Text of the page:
University of California, Berkeley | Cleantech-to-Market
    2
  • 3. The Team
    Adam Boscoe, MBA 2012
    Oil & Gas Consultant, PFC Energy
    Master’s Energy Economics, ITBA
    Financial Analyst
    Alex Pederson, JD, MBA 2012
    Former CFO of renewable start-up
    Practiced as a tech-focused transactional attorney
    LBNL Scientist Team:
    Iain Walker, PhD, Staff Scientist
    Max Sherman, Phd, Senior Scientist
    Post-Doc Assistants:
    DarrylDickerhoff
    David Faulkner
    Serge Stanek, MBA 2012
    International management consulting experience emphases in sales, marketing and corporate growth strategies
    Kelvin So, EE PhD
    Technical expertise in software development and hardware integration
    University of California, Berkeley | Cleantech-to-Market
    3
  • 4. Air exchange is crucial to indoor air quality, but ventilation accounts for a large chunk of energy use
    University of California, Berkeley | Cleantech-to-Market
    4
    CO
    VOCs
    Mold
    Source: DOE, “2009 Buildings Energy Data Book”.
  • 5. Energy efficiency improvements come at a cost to indoor air quality
    Challenge
    University of California, Berkeley | Cleantech-to-Market
    5
    Trend
    ASHRAE 62.2 ventilation required
    Source: Sherman & Matson (2002)
    ASHRAE 62.2: New standard that mandates minimum ventilation standard beyond windows
  • 6. Economics of the technology are driven by regulatory compliance with ASHRAE 62.2 rollout across US
    University of California, Berkeley | Cleantech-to-Market
    6
    ASHRAE 62.2 Adoption
    Energy Star New Homes (2009)
    < $200k
    2010
    $200-1,000k
    2013
    > $5M
    > 800,000 new builds subject to ASHRAE requirements by 2013
    Market size: $100-300M
    ~64,000 new builds in states without ASHRAE adoption (2009)
    Market Size: $10-30M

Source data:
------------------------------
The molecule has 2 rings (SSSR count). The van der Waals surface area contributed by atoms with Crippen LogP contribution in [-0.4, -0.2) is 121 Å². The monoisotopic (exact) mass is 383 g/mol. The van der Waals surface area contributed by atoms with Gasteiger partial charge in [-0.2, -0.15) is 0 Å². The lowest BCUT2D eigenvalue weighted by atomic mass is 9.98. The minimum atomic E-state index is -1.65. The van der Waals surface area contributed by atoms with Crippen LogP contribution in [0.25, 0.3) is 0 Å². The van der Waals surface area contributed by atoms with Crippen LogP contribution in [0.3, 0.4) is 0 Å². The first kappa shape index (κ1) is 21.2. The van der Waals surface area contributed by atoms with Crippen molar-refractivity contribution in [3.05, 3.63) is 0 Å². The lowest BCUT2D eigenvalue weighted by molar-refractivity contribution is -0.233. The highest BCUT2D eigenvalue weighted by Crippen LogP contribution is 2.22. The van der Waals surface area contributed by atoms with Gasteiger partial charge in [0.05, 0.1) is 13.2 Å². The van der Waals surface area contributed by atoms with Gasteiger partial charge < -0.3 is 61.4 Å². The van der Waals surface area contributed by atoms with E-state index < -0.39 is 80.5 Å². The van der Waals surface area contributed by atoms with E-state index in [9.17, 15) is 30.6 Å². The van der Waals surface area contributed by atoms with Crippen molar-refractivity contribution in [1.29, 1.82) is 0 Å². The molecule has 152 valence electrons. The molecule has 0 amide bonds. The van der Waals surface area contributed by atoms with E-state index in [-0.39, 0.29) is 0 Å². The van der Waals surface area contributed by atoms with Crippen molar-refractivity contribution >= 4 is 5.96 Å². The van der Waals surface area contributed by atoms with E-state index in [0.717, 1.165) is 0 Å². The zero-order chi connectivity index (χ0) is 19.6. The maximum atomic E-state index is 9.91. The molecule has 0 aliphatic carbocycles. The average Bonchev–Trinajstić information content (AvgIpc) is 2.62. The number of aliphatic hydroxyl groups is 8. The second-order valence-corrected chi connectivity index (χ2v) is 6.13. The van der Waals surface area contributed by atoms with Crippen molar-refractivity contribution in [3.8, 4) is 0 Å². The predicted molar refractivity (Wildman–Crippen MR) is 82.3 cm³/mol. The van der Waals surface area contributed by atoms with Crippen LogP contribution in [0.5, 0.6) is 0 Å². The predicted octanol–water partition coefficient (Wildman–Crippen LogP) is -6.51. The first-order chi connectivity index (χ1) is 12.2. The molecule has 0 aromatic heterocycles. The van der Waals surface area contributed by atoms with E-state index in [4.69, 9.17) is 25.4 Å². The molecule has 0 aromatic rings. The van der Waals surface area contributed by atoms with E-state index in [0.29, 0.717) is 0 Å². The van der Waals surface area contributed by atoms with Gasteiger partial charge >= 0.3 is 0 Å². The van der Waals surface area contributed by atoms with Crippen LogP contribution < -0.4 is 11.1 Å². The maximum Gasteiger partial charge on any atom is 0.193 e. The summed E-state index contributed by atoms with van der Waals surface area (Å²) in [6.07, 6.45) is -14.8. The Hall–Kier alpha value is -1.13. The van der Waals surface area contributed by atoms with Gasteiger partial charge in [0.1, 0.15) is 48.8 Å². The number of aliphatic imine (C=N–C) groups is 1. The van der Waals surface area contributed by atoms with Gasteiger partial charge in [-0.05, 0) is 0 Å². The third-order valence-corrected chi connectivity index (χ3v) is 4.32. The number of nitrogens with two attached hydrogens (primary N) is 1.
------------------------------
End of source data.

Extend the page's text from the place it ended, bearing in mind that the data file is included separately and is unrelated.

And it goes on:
Texas example:
    Largest Energy Star market (29,000 new builds in 2009)
    120,000 new homes subject to ASHRAE beginning 2013
  • 7. RIVEC reduces ventilation energy usage while maintaining indoor air quality
    Secondary Ventilation Activity
    University of California, Berkeley | Cleantech-to-Market
    Inputs
    Outputs
    RIVEC Software
    Primary Fan
    (eg. Bathroom)
    House Characteristics
    Size
    # Fans/Capacity
    Climate
    7
  • 8. Pathway to market could be standalone hardware, or software integrated into existing controls or HEMS
    Standalone hardware
     
    • Add-on to existing ventilation
    • 9. Manufacturing complexity
    • 10. One provider for ventilation
    • 11. Require communication with sensors
    • 12. Hardware setup allows for easy implementation
    • 13. Infant market
    University of California, Berkeley | Cleantech-to-Market
    8
    Software (“RIVEC inside”)
    Algorithm
    Environmental Controls
    Home Energy Management
    inside
  • 14. Potential partners are fragmented and don’t offer dual value proposition of efficiency and air quality
    University of California, Berkeley | Cleantech-to-Market
    Infant market
    No clearly dominant player
    Open communications standard
    No ventilation control
    Adjusts for temp. (not ventilation)
    Large players with manufacturing & distribution capabilities
    No dominant players (incumbents < 30% of market)
    Software solution overcomes initial capital barriers and creates a competitive advantage in a highly competitive/undiversified market
    9
  • 15. Potential to install in both new homes and retrofits, but new builds are more attractive path to market
    University of California, Berkeley | Cleantech-to-Market
    10
    VS.
    New Builds
    Retrofits
    Buyer
    Installation
    Market Size
  • 16. Most common solution for meeting minimum ventilation levels has operating cost and efficiency disadvantages
    University of California, Berkeley | Cleantech-to-Market
    11
    Common Solution
    VS.
    RIVEC
    How
    Purchase Price
    Operational Cost
    Home builders favor cheaper, less efficient systems, transferring costs to the homeowner/utility
  • 17. Analysis of value chain indicates that minimum viable product must tap home-builder interests
    Benefits/ unit
    Total Value Generated= $969/unit
    University of California, Berkeley | Cleantech-to-Market
    Participant
    Benefit
    12